New study offers potential new drug targets for Alzheimer’s


There are certain genes in the individual brain cells of an Alzheimer's patient that show distinctive cellular pathways, say researchers. The study has been published in the journal of 'Nature'. This analysis could offer many potential new drug targets for Alzheimer's, which afflicts more than five million people in the United States.
"This study provides, in my view, the very first map for going after all of the molecular processes that are altered in Alzheimer's disease in every single cell type that we can now reliably characterize," says a key researcher of the study. "It opens up a completely new era for understanding Alzheimer's."
The study has revealed that a process called Axon Myelination is significantly disrupted in patients with Alzheimer's. The researchers also found that the brain cells of men and women vary significantly in how their genes respond to the disease.
The researchers also analysed post mortem brain samples from 24 people who exhibited high levels of Alzheimer's disease pathology and 24 people of similar age who did not have these signs of disease. All of the subjects were part of the Religious Orders Study, a longitudinal study of ageing and Alzheimer's disease. The researchers also had data on the subjects' performance on cognitive tests. The researching team performed a single-cell RNA sequencing on about 80,000 cells from these subjects. Previous studies of gene expression in Alzheimer's patients have measured overall RNA levels from a section of brain tissue, but these studies don't distinguish between cell types, which can mask changes that occur in less abundant cell types. Using the single-cell sequencing approach, the researchers were able to analyse not only the most abundant cell types, which include excitatory and inhibitory neurons, but also rarer, non-neuronal brain cells such as Oligodendrocytes, Astrocytes, and Microglia. The researchers found that each of these cell types showed distinct gene expression differences in Alzheimer's patients.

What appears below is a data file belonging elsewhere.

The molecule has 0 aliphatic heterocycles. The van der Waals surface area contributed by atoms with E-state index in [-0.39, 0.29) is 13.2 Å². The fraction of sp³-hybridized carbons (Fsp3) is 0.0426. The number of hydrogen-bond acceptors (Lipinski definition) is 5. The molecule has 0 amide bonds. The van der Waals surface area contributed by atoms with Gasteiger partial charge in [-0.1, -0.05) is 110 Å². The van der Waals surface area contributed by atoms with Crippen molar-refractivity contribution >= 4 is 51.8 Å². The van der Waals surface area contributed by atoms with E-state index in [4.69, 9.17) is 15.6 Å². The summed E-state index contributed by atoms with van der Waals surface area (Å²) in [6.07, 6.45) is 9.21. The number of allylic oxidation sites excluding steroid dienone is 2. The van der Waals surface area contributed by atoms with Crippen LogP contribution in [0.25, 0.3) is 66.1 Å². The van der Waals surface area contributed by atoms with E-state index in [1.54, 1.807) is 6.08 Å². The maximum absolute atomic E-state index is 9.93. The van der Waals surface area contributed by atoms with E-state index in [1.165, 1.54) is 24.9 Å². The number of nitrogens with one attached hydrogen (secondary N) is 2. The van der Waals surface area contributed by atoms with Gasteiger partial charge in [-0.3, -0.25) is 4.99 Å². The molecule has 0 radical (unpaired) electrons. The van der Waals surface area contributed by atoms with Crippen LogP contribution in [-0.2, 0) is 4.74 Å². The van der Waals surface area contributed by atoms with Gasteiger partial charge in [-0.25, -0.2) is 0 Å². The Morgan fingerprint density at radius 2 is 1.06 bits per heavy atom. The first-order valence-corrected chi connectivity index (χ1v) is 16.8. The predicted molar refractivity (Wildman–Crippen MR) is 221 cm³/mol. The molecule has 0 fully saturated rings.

Some of the most significant changes occurred in genes related to axon regeneration and myelination. Myelin is a fatty sheath that insulates axons, helping them to transmit electrical signals. The researchers found that individuals with Alzheimer's, genes related to myelination were affected in both neurons and oligodendrocytes.
The researchers also discovered correlations between gene expression patterns and other measures of Alzheimer's severity such as the level of amyloid plaques and neurofibrillary tangles, as well as cognitive impairments. This allowed them to identify "modules" of genes that appear to be linked to different aspects of the disease. The most surprising finding, the researchers say, was the discovery of a dramatic difference between brain cells from male and female Alzheimer's patients.
They found that excitatory neurons and other brain cells from male patients showed less pronounced gene expression changes in Alzheimer's than cells from female individuals, even though those patients did show similar symptoms, including amyloid plaques and cognitive impairments. By contrast, brain cells from female patients showed dramatically more severe gene-expression changes in Alzheimer's disease, and an expanded set of altered pathways. There have to be studies conducted to understand why do men and women respond differently to Alzheimer's disease, the researchers say, and the findings could have implications for developing and choosing treatments. "There is mounting clinical and preclinical evidence of sexual dimorphism in Alzheimer's predisposition, but no underlying mechanisms are known. Our work points to differential cellular processes involving non-neuronal myelinating cells as potentially having a role," said Davila-Velderrain, one of the researchers. "It will be key to figure out whether these discrepancies protect or damage the brain cells only in one of the sexes and how to balance the response in the desired direction on the other," he said.

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